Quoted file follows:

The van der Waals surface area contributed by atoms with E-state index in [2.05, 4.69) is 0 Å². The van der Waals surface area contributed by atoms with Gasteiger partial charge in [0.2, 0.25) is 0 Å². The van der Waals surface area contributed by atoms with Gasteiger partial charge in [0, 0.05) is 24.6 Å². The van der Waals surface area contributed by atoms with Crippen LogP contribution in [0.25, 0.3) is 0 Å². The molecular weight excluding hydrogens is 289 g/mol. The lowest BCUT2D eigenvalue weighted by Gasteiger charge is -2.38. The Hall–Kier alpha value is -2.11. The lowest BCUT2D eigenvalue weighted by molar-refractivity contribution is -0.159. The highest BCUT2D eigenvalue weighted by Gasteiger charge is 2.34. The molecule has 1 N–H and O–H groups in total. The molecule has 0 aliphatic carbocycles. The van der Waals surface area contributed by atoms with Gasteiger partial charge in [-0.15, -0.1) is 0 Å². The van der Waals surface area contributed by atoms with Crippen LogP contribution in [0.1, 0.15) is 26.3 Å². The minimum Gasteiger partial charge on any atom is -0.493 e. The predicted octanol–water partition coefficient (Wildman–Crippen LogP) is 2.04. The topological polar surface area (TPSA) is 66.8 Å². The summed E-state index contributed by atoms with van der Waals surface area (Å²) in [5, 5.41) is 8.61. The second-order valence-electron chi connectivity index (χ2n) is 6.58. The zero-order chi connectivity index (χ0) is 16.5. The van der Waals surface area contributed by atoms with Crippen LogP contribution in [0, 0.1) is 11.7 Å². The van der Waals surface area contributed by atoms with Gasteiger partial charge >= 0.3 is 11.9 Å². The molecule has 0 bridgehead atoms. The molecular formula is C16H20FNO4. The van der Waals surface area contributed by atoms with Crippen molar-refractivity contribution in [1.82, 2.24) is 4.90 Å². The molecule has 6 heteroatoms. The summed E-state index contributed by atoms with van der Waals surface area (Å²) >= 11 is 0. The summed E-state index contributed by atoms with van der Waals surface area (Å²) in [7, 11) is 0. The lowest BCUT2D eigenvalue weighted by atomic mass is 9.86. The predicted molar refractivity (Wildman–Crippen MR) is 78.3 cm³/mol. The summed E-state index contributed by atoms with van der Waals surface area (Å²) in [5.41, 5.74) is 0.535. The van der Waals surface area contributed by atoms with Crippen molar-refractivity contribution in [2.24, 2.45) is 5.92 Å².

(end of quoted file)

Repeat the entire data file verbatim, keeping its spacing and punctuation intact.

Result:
The van der Waals surface area contributed by atoms with E-state index in [2.05, 4.69) is 0 Å². The van der Waals surface area contributed by atoms with Gasteiger partial charge in [0.2, 0.25) is 0 Å². The van der Waals surface area contributed by atoms with Gasteiger partial charge in [0, 0.05) is 24.6 Å². The van der Waals surface area contributed by atoms with Crippen LogP contribution in [0.25, 0.3) is 0 Å². The molecular weight excluding hydrogens is 289 g/mol. The lowest BCUT2D eigenvalue weighted by Gasteiger charge is -2.38. The Hall–Kier alpha value is -2.11. The lowest BCUT2D eigenvalue weighted by molar-refractivity contribution is -0.159. The highest BCUT2D eigenvalue weighted by Gasteiger charge is 2.34. The molecule has 1 N–H and O–H groups in total. The molecule has 0 aliphatic carbocycles. The van der Waals surface area contributed by atoms with Gasteiger partial charge in [-0.15, -0.1) is 0 Å². The van der Waals surface area contributed by atoms with Crippen LogP contribution in [0.1, 0.15) is 26.3 Å². The minimum Gasteiger partial charge on any atom is -0.493 e. The predicted octanol–water partition coefficient (Wildman–Crippen LogP) is 2.04. The topological polar surface area (TPSA) is 66.8 Å². The summed E-state index contributed by atoms with van der Waals surface area (Å²) in [5, 5.41) is 8.61. The second-order valence-electron chi connectivity index (χ2n) is 6.58. The zero-order chi connectivity index (χ0) is 16.5. The van der Waals surface area contributed by atoms with Crippen LogP contribution in [0, 0.1) is 11.7 Å². The van der Waals surface area contributed by atoms with Gasteiger partial charge >= 0.3 is 11.9 Å². The molecule has 0 bridgehead atoms. The molecular formula is C16H20FNO4. The van der Waals surface area contributed by atoms with Crippen molar-refractivity contribution in [1.82, 2.24) is 4.90 Å². The molecule has 6 heteroatoms. The summed E-state index contributed by atoms with van der Waals surface area (Å²) >= 11 is 0. The summed E-state index contributed by atoms with van der Waals surface area (Å²) in [7, 11) is 0. The lowest BCUT2D eigenvalue weighted by atomic mass is 9.86. The predicted molar refractivity (Wildman–Crippen MR) is 78.3 cm³/mol. The summed E-state index contributed by atoms with van der Waals surface area (Å²) in [5.41, 5.74) is 0.535. The van der Waals surface area contributed by atoms with Crippen molar-refractivity contribution in [2.24, 2.45) is 5.92 Å².